Prepare yourselves…. There’s a ton of stuff coming next month. You may not want to wait for people to get you these November film noir releases as presents for the holidays, which is perfectly understandable. Okay, there’s a lot to cover, so let’s get started.
As always, all of the following are Blu-ray only releases unless otherwise indicated and releases in the U.S. unless otherwise indicated. I left off some of the European titles that are already available in the U.S. and also pretty much ignored re-releases that we’ve previously seen unless something new has been added.
I Wake Up Screaming (Kino Lorber)
I reviewed this film last year and really enjoyed it. Although I have the Fox Film Noir DVD, I’ll be picking this one up. I don’t know if this will be a new scan of the film, but the Eddie Muller commentary on the DVD will be ported over, which is reason enough to pick up this release.
The Film Detective’s Film Noir Collection: Hollow Triumph (1948), Kansas City Confidential (1952), The Red House (1947) (Film Detective, 3 BDs)
I found few details on this set, other than a line on Amazon that claims “All are restored from 35mm archival film elements and released in their original theatrical aspect ratios.” Each of these films has previously been released separately by Film Detective, so I’m sure this set is simply a repackaging of those editions. The only Film Detective edition of these three that I own is Kansas City Confidential, which looks and sounds quite good and is probably the best edition available, although it does not include the Eddie Muller interview with Coleen Gray that appeared on the Image Entertainment DVD release from way back in 2002. Even knowing that this set will probably include no extras, it’s a good deal if you want to own all three movies (and you should).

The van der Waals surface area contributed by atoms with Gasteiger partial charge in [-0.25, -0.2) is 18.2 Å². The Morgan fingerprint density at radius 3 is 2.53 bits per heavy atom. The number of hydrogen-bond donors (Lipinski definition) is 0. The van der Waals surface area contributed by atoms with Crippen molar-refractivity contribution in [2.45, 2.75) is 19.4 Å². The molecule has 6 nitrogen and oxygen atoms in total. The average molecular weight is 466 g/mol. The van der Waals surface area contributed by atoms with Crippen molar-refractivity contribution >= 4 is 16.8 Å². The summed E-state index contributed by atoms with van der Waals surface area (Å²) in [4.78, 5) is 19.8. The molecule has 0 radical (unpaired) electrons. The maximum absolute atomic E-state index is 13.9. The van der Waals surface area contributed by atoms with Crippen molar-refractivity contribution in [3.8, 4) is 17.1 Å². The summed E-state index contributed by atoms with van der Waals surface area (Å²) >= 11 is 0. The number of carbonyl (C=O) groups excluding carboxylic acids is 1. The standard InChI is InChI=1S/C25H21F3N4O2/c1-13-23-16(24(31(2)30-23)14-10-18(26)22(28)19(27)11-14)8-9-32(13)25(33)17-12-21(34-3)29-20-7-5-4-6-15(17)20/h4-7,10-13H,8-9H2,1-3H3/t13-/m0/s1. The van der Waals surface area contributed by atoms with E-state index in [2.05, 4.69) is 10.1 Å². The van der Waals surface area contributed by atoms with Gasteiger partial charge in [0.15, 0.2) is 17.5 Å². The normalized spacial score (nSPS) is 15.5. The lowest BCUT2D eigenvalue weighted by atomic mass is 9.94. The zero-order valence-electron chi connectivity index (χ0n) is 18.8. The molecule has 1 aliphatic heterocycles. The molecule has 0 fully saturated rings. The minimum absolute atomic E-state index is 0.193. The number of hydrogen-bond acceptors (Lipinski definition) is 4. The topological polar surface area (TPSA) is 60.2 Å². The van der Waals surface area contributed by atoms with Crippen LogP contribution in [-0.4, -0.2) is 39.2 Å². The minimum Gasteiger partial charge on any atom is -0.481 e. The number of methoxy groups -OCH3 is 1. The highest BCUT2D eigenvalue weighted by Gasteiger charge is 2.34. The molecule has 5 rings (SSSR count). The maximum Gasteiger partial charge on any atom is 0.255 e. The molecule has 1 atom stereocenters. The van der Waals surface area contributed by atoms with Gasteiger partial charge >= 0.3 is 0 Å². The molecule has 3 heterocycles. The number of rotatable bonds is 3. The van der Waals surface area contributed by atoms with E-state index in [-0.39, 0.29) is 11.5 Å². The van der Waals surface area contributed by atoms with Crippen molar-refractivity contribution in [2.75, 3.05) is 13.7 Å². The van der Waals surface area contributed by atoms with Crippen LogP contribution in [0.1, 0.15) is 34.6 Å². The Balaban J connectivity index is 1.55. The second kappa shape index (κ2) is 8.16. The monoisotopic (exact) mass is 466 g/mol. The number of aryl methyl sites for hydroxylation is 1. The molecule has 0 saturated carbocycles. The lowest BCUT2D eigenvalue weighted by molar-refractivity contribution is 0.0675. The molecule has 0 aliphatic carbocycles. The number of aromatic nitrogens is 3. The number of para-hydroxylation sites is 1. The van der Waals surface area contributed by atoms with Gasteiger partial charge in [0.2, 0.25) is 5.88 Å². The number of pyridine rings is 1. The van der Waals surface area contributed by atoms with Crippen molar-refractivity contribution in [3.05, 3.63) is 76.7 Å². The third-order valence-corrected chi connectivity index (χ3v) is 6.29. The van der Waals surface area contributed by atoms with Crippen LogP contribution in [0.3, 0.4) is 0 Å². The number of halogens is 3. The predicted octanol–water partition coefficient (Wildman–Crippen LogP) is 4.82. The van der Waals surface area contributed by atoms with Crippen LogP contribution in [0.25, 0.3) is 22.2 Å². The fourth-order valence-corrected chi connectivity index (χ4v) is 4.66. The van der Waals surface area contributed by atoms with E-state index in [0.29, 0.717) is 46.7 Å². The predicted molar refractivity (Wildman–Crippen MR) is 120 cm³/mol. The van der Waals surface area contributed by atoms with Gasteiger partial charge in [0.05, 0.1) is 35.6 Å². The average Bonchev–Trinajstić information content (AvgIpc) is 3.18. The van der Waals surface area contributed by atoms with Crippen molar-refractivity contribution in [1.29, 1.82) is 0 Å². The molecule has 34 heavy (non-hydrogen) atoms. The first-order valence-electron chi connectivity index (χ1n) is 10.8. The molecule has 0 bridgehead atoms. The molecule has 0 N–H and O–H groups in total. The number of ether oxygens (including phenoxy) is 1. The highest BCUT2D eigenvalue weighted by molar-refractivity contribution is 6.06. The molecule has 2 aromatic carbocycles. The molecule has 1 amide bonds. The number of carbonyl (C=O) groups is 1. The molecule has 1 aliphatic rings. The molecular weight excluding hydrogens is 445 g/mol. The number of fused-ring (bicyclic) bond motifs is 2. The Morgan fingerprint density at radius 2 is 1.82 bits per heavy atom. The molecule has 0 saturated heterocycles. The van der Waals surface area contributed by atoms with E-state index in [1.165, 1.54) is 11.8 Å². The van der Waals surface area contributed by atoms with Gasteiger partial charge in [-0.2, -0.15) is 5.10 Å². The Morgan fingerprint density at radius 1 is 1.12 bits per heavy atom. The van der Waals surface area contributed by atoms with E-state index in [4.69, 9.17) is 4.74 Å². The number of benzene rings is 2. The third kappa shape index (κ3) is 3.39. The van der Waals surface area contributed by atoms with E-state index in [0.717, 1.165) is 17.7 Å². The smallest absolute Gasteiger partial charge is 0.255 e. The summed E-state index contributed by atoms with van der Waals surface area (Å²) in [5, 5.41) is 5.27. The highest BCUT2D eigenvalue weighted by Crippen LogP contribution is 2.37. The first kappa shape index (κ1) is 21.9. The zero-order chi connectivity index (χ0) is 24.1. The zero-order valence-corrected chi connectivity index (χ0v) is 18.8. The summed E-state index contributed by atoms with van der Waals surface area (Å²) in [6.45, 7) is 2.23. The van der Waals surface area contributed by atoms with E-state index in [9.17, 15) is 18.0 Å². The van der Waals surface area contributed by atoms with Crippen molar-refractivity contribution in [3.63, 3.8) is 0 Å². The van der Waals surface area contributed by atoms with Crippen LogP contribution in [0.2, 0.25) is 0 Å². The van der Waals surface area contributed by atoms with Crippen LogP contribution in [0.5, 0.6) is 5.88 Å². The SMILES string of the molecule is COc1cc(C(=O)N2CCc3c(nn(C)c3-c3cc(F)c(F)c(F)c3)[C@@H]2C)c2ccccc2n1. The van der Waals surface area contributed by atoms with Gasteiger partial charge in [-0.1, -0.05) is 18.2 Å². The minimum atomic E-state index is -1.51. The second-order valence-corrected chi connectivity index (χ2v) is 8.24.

House of Strangers (1949) ESC Editions (France, Region B)
Edward G. Robinson plays Gino Monetti, a banker in the Lower East Side’s Little Italy. Gino has four sons, three of whom work for him at the bank, but he’s been a real jerk to them all. Hey Gino, it’s only a matter of time, buddy… This film directed by Joseph L. Mankiewicz and co-starring Susan Hayward and Richard Conte is seeing its Blu-ray debut here in an Fnac (a French retail outlet) exclusive. There’s very little that I can find on this release other than the fact that it has no subtitles, so I’m assuming the release is in English and not dubbed into French. It will be interesting to see whether we see a U.S. release of the film (a 20th Century Fox property) anytime soon. Anyone with more information, please feel free to weigh in.
The Roman Polanski Collection (Screenbound Pictures) (UK, Region B)
Knife in the Water (1962) /Repulsion (1965)/Cul-de-sac (1966)
Knife in the Water has had a Criterion DVD release (from 2003) and Blu-ray releases in the UK, Italy, and Japan. Repulsion and Cul-de-sac both have Criterion Blu-ray releases, so I wonder if Criterion is going to be able to add Knife to the Water to their Blu-ray line-up soon? Regardless, all three look like they’ll also be available individually from Screenbound Pictures. No information on supplements.
I, the Jury (1982) Kino Lorber
I remember being underwhelmed by this remake of the 1953 film based on Mickey Spillane’s most famous novel, but perhaps I’ll revisit it. I just can’t see Armand Assante as Mike Hammer… Maybe it’s just me.
The Man Between (1953) Studio Canal (UK, Region B)
As far as I can tell, this Carol Reed film has never had a previous Blu-ray release and even DVD copies are few and far between. This post-WWII kidnapping thriller set in Berlin stars James Mason and Claire Bloom, and while it contains elements of The Third Man and The Spy Who Came in from the Cold, it appears to be quite inferior to both.